Is our conference invitation-only or would anyone be able to join? Regardless, it is time to create a website that helps inform our audience, lets people sign up and will later remain a place where we can share materials from the conference.
If the economy is doing well, then the conference world is also well off. The competition is fierce and everyone is fighting for the attention of the participants. We should put effort into marketing regardless of whether our event is an internal or client conference or a paid or free event. But what should we pay attention to most?
Check the client database
The client database is the basis for sending out invitations to any event. Though, it might not always be up-to-date and needs to be constantly managed and updated. To this day, a lot of information concerning clients only exists in the salesperson head. This means that all the details of important clients are either non-existent or they are insufficient and out-of-date.
If our databases are not updated, the whole marketing process may receive an unexpected setback. So make sure you have a CRM like Pipedrive or similar set up.
The sooner the better
The best practice is to inform people of our conference at least two months in advance. We should send out a “save the date” notice as soon as the date and general content have been chosen. Doing this, our target audience can also have a say in programmes planning process and in one fell swoop, we have informed and involved them.
Think about our information channels carefully
For an internal conference the most used marketing channel is a calendar invite. Although dispassionate, it is a guaranteed way of notifying our colleagues. However, internal marketing could also be more creative. For example, we could make a separate website for the event. That could be used as a central place to store information about the conference topics after the event itself. Or we could surprise our colleagues by having traditional paper invites or a creative memento delivered to their desks.
Most conferences are sold via emails. If events content is meaningful and high-quality, that alone is enough to get people to attend. Then there is no need to do anything major to entice them. But the more competition the event has and the more expensive it is (or in the case of free events, the more valuable the time of the participant), the more marketing activities we need to plan. It could be paper invites, special solutions and mementos delivered by courier that help the conference stand out among the rest. To figure out how people are reacting to these things, we should also give a call to the most important people we have invited.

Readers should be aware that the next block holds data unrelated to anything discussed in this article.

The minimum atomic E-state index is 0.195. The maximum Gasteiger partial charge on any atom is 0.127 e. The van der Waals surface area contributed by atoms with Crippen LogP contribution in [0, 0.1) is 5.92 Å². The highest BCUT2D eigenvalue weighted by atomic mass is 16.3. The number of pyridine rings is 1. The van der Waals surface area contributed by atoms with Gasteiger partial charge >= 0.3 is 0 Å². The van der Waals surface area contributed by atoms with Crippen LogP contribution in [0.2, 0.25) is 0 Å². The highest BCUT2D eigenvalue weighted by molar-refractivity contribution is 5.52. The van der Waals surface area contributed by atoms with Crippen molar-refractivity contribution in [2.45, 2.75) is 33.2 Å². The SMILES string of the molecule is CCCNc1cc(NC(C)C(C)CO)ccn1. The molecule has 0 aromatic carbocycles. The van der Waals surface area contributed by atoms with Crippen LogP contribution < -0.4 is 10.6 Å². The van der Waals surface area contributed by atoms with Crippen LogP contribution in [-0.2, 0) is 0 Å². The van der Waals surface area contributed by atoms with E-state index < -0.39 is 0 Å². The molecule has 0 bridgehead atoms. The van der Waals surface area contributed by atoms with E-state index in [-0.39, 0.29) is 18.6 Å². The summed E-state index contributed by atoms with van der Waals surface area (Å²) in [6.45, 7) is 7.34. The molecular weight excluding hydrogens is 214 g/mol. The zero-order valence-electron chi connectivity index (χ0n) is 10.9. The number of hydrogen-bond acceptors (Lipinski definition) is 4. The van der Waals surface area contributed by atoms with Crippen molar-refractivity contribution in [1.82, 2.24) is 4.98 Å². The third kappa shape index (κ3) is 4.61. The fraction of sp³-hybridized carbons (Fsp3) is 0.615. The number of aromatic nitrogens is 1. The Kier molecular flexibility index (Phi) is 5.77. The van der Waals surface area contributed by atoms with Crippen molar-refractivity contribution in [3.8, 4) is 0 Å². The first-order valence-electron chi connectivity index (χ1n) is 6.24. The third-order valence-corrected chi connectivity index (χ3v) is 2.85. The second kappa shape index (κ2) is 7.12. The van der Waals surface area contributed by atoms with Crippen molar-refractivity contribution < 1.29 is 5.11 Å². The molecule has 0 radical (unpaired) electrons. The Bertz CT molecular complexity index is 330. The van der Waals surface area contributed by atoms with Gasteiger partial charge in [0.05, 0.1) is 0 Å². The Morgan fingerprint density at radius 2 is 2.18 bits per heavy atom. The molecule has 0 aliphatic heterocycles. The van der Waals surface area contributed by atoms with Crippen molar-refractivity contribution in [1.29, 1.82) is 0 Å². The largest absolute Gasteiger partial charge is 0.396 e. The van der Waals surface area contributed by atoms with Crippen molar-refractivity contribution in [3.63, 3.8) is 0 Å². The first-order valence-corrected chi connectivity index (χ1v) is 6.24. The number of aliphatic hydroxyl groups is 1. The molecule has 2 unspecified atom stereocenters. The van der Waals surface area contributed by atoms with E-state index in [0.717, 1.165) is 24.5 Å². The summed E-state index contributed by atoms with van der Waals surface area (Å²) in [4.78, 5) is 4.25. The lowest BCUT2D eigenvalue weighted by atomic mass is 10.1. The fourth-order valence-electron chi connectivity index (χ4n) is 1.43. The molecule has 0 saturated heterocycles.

Whether our conference is an internal conference or a client conference, a website will help us inform people of the event. If it is designed well and has great functionality, it will also help significantly raise the profile of the event. The first thing an organising company thinks of is to use their own website, which can actually bring various limitations with it. For example, when a website is developed for a commerce conglomerate then the need for being able to also attractively present the conference on the website is usually not thought about. The website should allow to display the programme, sign up for the conference and upload videos, slides and other materials after the event. This is why we should also consider the solutions offered by our partners involved in the planning.
The pros and cons of DIY
Usually, companies have their own marketing department. In this case it makes sense to notify people about event related things in-house. The upside of doing this is saving on direct costs. The downside is that our sales and marketing personnel will not be able to focus on their main job and will instead have to work on organising the conference.
We may also run into technical difficulties. Our organisation might not be able to send out emails in their desired format or design. Also, the necessary changes on our website may take too long as we need the IT specialist who is located in the head office. A co-partner will usually develop a notification system. There they can also give recommendations on who to invite to the conference in addition to our list.
Client conferences organised by various companies and organisations are, above all, geared towards the business market and do not really concern the wider public. Still, organisers are always interested in getting media coverage for their event. Unfortunately, the market is oversaturated by conferences and journalists are generally not very receptive towards this information, so it is difficult to offer any quick advice here.